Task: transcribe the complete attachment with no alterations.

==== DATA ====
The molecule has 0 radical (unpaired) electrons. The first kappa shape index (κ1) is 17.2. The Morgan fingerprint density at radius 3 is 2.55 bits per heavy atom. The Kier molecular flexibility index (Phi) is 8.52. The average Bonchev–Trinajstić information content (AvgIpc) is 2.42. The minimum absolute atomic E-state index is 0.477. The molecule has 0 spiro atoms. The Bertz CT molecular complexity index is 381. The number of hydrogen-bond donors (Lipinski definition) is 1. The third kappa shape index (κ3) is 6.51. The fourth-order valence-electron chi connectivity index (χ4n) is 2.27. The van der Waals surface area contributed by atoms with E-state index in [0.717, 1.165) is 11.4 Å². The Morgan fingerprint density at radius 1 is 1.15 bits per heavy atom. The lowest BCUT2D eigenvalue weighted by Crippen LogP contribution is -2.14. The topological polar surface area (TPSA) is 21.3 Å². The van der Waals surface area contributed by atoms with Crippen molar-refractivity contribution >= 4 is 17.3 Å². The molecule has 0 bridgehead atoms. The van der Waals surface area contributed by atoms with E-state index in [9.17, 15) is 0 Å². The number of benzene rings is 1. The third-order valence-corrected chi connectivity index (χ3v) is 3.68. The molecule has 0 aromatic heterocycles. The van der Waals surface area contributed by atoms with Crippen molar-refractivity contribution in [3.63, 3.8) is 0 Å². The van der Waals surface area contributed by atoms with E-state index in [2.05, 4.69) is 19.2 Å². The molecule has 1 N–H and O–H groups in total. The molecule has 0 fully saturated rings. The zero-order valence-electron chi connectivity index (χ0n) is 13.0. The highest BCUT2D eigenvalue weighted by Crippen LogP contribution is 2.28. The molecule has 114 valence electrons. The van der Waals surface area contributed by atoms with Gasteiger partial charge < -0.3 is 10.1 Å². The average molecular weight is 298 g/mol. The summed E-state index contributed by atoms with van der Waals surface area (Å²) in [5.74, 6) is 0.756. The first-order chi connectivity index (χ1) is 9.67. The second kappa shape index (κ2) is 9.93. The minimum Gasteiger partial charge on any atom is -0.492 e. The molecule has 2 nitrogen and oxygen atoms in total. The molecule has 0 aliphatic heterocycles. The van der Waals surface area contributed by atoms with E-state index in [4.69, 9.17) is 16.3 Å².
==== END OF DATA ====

The molecule has 0 radical (unpaired) electrons. The first kappa shape index (κ1) is 17.2. The Morgan fingerprint density at radius 3 is 2.55 bits per heavy atom. The Kier molecular flexibility index (Phi) is 8.52. The average Bonchev–Trinajstić information content (AvgIpc) is 2.42. The minimum absolute atomic E-state index is 0.477. The molecule has 0 spiro atoms. The Bertz CT molecular complexity index is 381. The number of hydrogen-bond donors (Lipinski definition) is 1. The third kappa shape index (κ3) is 6.51. The fourth-order valence-electron chi connectivity index (χ4n) is 2.27. The van der Waals surface area contributed by atoms with E-state index in [0.717, 1.165) is 11.4 Å². The Morgan fingerprint density at radius 1 is 1.15 bits per heavy atom. The lowest BCUT2D eigenvalue weighted by Crippen LogP contribution is -2.14. The topological polar surface area (TPSA) is 21.3 Å². The van der Waals surface area contributed by atoms with Crippen molar-refractivity contribution >= 4 is 17.3 Å². The molecule has 0 bridgehead atoms. The van der Waals surface area contributed by atoms with E-state index in [9.17, 15) is 0 Å². The number of benzene rings is 1. The third-order valence-corrected chi connectivity index (χ3v) is 3.68. The molecule has 0 aromatic heterocycles. The van der Waals surface area contributed by atoms with Crippen molar-refractivity contribution in [3.63, 3.8) is 0 Å². The van der Waals surface area contributed by atoms with E-state index in [2.05, 4.69) is 19.2 Å². The molecule has 1 N–H and O–H groups in total. The molecule has 0 fully saturated rings. The zero-order valence-electron chi connectivity index (χ0n) is 13.0. The highest BCUT2D eigenvalue weighted by Crippen LogP contribution is 2.28. The molecule has 114 valence electrons. The van der Waals surface area contributed by atoms with Gasteiger partial charge < -0.3 is 10.1 Å². The average molecular weight is 298 g/mol. The summed E-state index contributed by atoms with van der Waals surface area (Å²) in [5.74, 6) is 0.756. The first-order chi connectivity index (χ1) is 9.67. The second kappa shape index (κ2) is 9.93. The minimum Gasteiger partial charge on any atom is -0.492 e. The molecule has 2 nitrogen and oxygen atoms in total. The molecule has 0 aliphatic heterocycles. The van der Waals surface area contributed by atoms with E-state index in [4.69, 9.17) is 16.3 Å².